Dogs Trust appeal to keep canines cosy this winter

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With reports of the coldest winter for decades and record breaking snowfall on the way, Dogs Trust, the UK’s largest dog welfare charity is reminding dog owners not to forget the needs of their four-legged friends.

Dogs Trust has some helpful tips to help you keep your canines safe and warm and avoid potentially hazardous winter walks.

Dogs Trust chief executive, Clarissa Baldwin OBE, said: “With British Winter’s long nights and cold days, it is important to keep both you and your dog safe and warm when you are out walking. Dogs Trust has 18 Rehoming Centres across the UK and one in Dublin where all our canine carers work extra hard during the winter months providing blankets and heating to ensure all our hairy hounds are kept happy and healthy. We remind dog owners to follow the advice to make sure your dogs have a wonderful winter.”

Let your dog’s winter coat grow, and if you have a puppy, short-haired or old dog, buy him a sensible winter coat with high visibility.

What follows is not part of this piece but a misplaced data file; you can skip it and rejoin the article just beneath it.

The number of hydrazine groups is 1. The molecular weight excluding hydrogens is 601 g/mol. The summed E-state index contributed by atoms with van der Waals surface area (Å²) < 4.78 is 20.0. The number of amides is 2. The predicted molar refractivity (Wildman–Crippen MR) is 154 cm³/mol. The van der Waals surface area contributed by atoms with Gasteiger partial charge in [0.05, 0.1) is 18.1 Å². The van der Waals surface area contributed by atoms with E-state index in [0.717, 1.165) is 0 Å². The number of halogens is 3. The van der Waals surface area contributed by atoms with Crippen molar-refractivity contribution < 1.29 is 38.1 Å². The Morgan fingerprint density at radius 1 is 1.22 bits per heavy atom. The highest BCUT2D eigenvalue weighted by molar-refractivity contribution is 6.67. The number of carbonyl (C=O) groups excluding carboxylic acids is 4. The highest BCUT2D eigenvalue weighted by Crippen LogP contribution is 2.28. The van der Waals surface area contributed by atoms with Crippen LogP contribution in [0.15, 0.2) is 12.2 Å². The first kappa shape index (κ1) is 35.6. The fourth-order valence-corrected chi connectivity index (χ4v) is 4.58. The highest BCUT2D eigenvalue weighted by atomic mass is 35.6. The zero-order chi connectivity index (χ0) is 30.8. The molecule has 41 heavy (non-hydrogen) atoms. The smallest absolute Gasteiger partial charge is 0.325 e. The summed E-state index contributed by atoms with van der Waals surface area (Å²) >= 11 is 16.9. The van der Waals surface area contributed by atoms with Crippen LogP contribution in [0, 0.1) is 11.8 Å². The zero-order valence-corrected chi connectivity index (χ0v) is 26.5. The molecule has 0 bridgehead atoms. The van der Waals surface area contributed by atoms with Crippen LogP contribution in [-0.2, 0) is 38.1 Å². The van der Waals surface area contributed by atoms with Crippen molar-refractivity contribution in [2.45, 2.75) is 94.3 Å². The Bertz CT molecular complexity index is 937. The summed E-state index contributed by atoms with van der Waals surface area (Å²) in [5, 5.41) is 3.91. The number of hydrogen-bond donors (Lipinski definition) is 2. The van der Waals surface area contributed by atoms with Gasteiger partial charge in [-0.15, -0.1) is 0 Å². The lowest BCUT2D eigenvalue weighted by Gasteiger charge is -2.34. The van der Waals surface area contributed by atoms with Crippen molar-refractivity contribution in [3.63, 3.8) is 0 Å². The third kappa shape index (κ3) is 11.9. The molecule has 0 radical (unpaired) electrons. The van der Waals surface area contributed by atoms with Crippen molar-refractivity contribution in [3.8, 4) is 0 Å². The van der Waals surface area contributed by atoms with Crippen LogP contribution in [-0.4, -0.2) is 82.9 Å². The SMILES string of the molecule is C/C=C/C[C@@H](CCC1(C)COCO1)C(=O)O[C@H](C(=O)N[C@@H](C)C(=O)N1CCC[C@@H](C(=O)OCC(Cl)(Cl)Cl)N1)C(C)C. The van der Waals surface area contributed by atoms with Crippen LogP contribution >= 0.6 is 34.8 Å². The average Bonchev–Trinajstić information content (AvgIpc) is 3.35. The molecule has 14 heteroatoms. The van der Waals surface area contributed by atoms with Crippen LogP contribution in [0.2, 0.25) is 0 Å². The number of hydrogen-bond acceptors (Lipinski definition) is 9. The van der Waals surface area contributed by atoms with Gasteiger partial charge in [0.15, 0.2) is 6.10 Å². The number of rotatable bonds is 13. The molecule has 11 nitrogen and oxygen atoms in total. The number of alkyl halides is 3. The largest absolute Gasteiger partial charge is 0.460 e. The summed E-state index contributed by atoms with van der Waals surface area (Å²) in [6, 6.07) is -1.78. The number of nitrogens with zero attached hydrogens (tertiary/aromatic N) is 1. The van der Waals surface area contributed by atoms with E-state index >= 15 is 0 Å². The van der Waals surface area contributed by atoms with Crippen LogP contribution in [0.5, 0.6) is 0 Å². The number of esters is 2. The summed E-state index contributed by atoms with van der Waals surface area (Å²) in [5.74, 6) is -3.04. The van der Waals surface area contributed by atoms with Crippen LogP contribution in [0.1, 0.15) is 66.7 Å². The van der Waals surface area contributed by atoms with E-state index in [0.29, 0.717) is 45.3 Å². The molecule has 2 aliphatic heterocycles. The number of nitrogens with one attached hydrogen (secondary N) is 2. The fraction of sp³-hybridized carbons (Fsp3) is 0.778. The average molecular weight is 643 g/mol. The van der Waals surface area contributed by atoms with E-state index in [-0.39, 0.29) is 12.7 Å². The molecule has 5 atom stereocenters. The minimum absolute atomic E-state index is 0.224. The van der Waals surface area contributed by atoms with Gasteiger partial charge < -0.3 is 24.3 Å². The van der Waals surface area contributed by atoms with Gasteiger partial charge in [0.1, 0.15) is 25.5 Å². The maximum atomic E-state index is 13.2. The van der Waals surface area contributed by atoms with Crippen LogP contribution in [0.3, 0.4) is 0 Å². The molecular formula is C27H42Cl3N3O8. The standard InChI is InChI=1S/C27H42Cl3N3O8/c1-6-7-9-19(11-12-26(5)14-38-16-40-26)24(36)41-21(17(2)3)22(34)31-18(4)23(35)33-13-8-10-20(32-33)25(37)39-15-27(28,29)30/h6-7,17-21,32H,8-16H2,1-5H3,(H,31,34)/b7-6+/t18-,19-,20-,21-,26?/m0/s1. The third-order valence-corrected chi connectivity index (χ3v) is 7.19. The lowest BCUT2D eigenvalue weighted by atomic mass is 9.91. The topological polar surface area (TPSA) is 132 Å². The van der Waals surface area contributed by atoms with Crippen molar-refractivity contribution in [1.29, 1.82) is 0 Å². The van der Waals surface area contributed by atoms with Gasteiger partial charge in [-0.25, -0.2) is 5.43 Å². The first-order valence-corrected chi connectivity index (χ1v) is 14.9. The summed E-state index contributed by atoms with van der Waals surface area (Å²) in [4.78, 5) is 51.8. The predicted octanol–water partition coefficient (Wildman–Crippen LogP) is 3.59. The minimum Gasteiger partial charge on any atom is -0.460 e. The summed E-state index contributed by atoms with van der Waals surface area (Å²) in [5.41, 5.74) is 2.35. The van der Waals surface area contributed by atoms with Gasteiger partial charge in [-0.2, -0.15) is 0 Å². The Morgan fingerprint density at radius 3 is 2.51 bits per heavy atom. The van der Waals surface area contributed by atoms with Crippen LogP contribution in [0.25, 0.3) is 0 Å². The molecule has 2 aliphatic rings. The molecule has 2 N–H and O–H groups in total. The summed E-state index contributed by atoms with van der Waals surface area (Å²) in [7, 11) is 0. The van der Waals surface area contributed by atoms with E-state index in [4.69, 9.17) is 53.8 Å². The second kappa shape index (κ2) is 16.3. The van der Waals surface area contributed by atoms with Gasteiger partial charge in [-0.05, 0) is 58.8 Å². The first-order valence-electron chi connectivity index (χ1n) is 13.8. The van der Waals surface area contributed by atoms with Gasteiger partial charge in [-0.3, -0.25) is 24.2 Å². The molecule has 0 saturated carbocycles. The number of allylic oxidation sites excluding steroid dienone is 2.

Keep your dog on a lead if it is snowing very heavily. Snow can be disorientating and can affect a dog’s sense of smell so he can easily become lost.

Make sure your dog is microchipped and wearing an ID tag in case he does get lost.

Wipe your dog’s legs, feet and stomach when you come indoors after an icy or snowy walk as the grit from the roads can damage their feet.

Never leave your dog in a car during extreme weather, hot or cold.

Do not let your dog walk on frozen ponds- the ice may not be thick enough to take his weight.

If your dog does fall through the ice never be tempted to go in after them but encourage them to swim back to you.

Antifreeze is highly poisonous but tasty to dogs. Keep it well out of their reach and mop up any spills!

Reported road casualty statistics from the Department for Transport* for 2012 show that there were 2,241 pedestrians killed or seriously injured during the winter months, so take care when dog walking.

Consider wearing high visibility clothing yourself such as jackets, vests or reflective strips on your clothes so you can be easily seen by motorists. Work out a winter dog walking route which, in urban areas, includes both pavements and street lighting. Carry a torch or a head lamp which will help you be seen and also enable to you see to pick up your dog’s mess. Always make sure your dog is well trained and responsive to commands. For tips on training visit www.dogstrust.org.uk